Professor emeritus of chemistry at the University of Pennsylvania.
Discovered the oxy-hydrogen blowpipe. Author of more than 150 papers on
scientific subjects, writer on political and moral questions and one of
the first scientific authorities to denounce early American Spiritualism
in the Press. He considered it "an act of duty to his fellow creatures to
bring whatever influence he possessed to the attempt to stem the tide of
popular madness which, in defiance of reason and science, was fast setting
in favour of the gross delusion called spiritualism." So in 1853, at the
age of 72, he began his investigations and devised a number of instruments
which, contrary to his expectations, conclusively proved that a power and
intelligence, not that of those present, was at work.
His book, Experimental Investigation of the Spirit Manifestation,
published in 1855, summed up the results as follows:
"The evidence may be
contemplated under various phases; first, those in which rappings or other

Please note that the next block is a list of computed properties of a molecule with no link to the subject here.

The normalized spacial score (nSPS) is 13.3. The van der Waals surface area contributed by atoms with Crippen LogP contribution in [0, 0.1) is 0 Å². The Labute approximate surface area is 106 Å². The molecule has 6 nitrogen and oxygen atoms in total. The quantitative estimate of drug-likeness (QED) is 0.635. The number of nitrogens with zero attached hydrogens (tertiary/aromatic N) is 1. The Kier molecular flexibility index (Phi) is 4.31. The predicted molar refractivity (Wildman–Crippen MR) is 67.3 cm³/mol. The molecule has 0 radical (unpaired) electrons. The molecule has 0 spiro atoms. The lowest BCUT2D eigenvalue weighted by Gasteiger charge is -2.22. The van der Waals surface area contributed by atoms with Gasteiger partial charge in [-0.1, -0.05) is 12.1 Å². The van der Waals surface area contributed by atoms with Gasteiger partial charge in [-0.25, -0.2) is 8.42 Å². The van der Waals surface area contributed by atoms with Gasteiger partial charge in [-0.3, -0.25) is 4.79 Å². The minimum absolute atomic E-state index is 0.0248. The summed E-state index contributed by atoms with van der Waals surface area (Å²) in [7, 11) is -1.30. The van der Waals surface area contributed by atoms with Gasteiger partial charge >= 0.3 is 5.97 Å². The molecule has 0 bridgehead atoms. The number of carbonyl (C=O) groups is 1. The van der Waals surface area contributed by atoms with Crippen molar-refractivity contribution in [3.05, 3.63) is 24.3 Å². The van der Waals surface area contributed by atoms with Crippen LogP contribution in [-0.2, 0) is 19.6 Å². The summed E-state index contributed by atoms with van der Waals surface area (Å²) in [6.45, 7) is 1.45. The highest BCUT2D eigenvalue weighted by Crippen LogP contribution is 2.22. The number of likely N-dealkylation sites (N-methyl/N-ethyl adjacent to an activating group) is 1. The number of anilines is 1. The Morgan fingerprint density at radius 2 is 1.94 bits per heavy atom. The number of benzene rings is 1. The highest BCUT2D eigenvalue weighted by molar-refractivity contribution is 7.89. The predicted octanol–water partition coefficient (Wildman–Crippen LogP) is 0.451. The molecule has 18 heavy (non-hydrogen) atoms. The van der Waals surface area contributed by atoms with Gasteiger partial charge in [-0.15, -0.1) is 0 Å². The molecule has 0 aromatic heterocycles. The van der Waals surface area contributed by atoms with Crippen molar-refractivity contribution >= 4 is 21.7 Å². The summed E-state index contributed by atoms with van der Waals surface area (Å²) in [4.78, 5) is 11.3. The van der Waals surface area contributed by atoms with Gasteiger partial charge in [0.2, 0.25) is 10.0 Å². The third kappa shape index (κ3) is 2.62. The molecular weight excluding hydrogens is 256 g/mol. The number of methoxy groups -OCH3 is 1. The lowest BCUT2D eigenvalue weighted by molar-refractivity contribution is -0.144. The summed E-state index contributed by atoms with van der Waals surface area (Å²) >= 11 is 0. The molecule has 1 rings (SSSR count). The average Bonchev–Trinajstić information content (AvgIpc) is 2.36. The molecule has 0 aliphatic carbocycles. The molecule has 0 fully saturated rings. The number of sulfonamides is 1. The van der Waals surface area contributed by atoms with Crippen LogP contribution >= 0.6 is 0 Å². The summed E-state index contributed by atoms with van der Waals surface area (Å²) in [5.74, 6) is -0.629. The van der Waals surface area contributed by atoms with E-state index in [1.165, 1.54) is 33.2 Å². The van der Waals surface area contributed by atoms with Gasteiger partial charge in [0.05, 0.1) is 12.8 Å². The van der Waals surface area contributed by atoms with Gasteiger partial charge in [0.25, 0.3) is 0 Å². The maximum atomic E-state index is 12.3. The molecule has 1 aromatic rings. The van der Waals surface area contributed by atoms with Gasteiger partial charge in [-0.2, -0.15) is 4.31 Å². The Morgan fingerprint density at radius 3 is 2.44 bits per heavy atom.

noises have been made which could not be traced to any mortal agency;
secondly, those in which sounds were so made as to indicate letters
forming grammatical, well-spelt sentences, affording proof that they were
under the guidance of some rational being; thirdly, those in which the
nature of the communication has been such as to prove that the being
causing them must, agreeably to accompanying allegations, be some known
acquaintance, friend, or relative of the inquirer.
"Again, cases in which movements have been made of ponderable bodies of a
nature to produce intellectual communications resembling those obtained,
as above-mentioned, by sounds.
"Although the apparatus by which these various proofs were attained with
the greatest possible precaution and precision, modified them as to the
manner, essentially all the evidence which I have obtained tending to the
conclusions above mentioned, has likewise been substantially obtained by a
great number of observers. Many who never sought any spiritual
communications and have not been induced to enroll themselves as
Spiritualists, will nevertheless not only affirm the existence of the
sounds and movements, but also admit their inscrutability."
Reaction was quick to set against Hare. The professors of Harvard
University passed a resolution denouncing him and his "insane adherence to
a gigantic humbug." He was howled down by the American Association for the
Advancement of Science when in Washington in 1854 he tried to address them
on the subject of Spiritualism. Finally he paid for his convictions by
resigning from his chair.